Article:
I even went to see the touring show when I was a senior in HS, and though our seats were terrible I remember a few tidbits from the show clearly, and it has always been one of my most loved, most favorite Broadway productions to listen to or watch. I blogged here about the amazing concert version, which I LOVED.
In that link (in the last paragraph), I think I communicated my complete and utter loathing of the filmed "Phantom of the Opera" featuring Gerard Butler in the title role. I found it atrocious and dull and offensively poorly sung and acted and I didn't get it at all. I had never seen the show onstage, so I'm not sure if it's just that the show is a bit campy and over-the-top, but I had always loved the music, so this adaptation was frustrating to me. I wish that when they make movie versions of Broadway shows that they would seriously consider casting stars of the stage instead of only using big(ish) named Hollywood types.
I have to say, though, my loathing of Butler's performance is second only to the mockery of modern theater that is the filmed version of "Jekyll and Hyde" starring... it's bad... you sure you want to know? Okay... David Hasselhoff. Yep. I warned you. It was uncomfortable to watch... and that's putting it mildly. I understand he did play the part on the stage, but that doesn't make him a Broadway-caliber singer. It just makes him a gimmick.
SO, when I heard they were making a full-on movie-film version of "Les Miserables", I was a bit nervous, to say the least. It's only the best, most popular, most beloved musical of all time. Let's not muck it up, okay? I decided to reserve judgment... to wait before I decided it would be awful... Then I heard about the casting. Here's the list of principals from IMDB (don't ask me why they are in this order):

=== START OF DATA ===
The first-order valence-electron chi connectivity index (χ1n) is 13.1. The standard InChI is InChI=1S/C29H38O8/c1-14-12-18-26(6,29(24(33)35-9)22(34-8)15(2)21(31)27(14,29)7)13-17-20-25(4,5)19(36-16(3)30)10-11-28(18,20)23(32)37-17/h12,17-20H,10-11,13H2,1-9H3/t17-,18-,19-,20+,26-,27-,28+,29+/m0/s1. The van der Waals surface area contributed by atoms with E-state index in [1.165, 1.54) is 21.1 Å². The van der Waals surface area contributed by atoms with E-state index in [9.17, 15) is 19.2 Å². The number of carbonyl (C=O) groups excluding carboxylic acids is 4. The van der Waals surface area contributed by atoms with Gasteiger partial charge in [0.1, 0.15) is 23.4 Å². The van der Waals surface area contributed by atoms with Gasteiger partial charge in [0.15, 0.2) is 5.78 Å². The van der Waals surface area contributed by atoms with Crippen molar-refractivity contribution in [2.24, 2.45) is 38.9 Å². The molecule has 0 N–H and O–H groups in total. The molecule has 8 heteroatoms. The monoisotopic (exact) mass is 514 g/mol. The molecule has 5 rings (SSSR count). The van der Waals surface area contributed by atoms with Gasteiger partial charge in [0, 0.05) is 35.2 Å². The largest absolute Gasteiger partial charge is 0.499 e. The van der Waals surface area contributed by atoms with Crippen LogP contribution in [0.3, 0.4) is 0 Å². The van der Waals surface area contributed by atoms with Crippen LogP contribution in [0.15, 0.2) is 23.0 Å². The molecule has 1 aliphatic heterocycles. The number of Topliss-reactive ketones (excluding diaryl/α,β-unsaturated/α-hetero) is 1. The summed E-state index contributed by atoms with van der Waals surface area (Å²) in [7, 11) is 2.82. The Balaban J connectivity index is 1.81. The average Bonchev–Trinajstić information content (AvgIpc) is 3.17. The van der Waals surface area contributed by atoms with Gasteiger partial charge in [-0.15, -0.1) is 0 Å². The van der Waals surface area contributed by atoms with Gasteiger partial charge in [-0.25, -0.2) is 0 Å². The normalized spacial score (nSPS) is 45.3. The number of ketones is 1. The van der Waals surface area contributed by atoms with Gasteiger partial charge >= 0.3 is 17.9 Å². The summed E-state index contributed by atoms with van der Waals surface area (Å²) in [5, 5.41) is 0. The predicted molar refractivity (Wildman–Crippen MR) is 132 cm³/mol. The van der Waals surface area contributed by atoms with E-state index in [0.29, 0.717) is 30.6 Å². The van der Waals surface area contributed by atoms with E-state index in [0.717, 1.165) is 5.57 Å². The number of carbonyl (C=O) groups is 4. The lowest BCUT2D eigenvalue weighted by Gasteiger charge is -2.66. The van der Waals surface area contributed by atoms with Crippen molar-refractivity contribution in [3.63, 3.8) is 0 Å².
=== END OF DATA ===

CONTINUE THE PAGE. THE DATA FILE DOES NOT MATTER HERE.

|Sacha Baron Cohen||...|
|Helena Bonham Carter||...|
Hugh Jackman? Okay. He's pretty enough to at least make watching pleasant, and he's a dang good actor and he's done a large handful of Broadway shows, so I assume he really can sing. And I liked Amanda Seyfried in "Mamma Mia", so there's promise there. But Anne Hathaway? Hmm... Russell Crowe? Hmm... I don't know. Plus, would the filmmakers give the story the grit and truth it deserves, without overdoing the drama-- bleeding into melodrama? I was nervous, but still mildly interested. Until I saw this:
First of all, Anne Hathaway manages to inject such pure, raw emotion into the song, that I pretty much stopped thinking and was sucked into the story immediately. Probably because I know the story so well... it might not have that effect on you if you aren't familiar with it. That also might mean you've grown up under a rock and it's time to come out into the sunshine and get to know your world...
My only complaint (and I know, I complain too much) is that she is feigning that British accent again. These are French characters being played by Americans, Australians and Brits (and probably other nationalities, too). Would it matter much for her to just use her own American accent? Maybe. Anyway, I've not been impressed by her accent in the past ("Becoming Jane"), but maybe it's improved and won't be distracting this time.
Mostly, though, I am comforted in my expectations after hearing Hathaway sing most of the first act's show stopping song, and carrying it off well.
I do hope that Helena Bonham Carter has had some voice lessons, though, because as Mrs. Lovett in "Sweeney Todd", she was all breathy wimpyness. Cohen, however, was quite good in "Todd", so casting him as Thenardier might just be genius. Fingers crossed...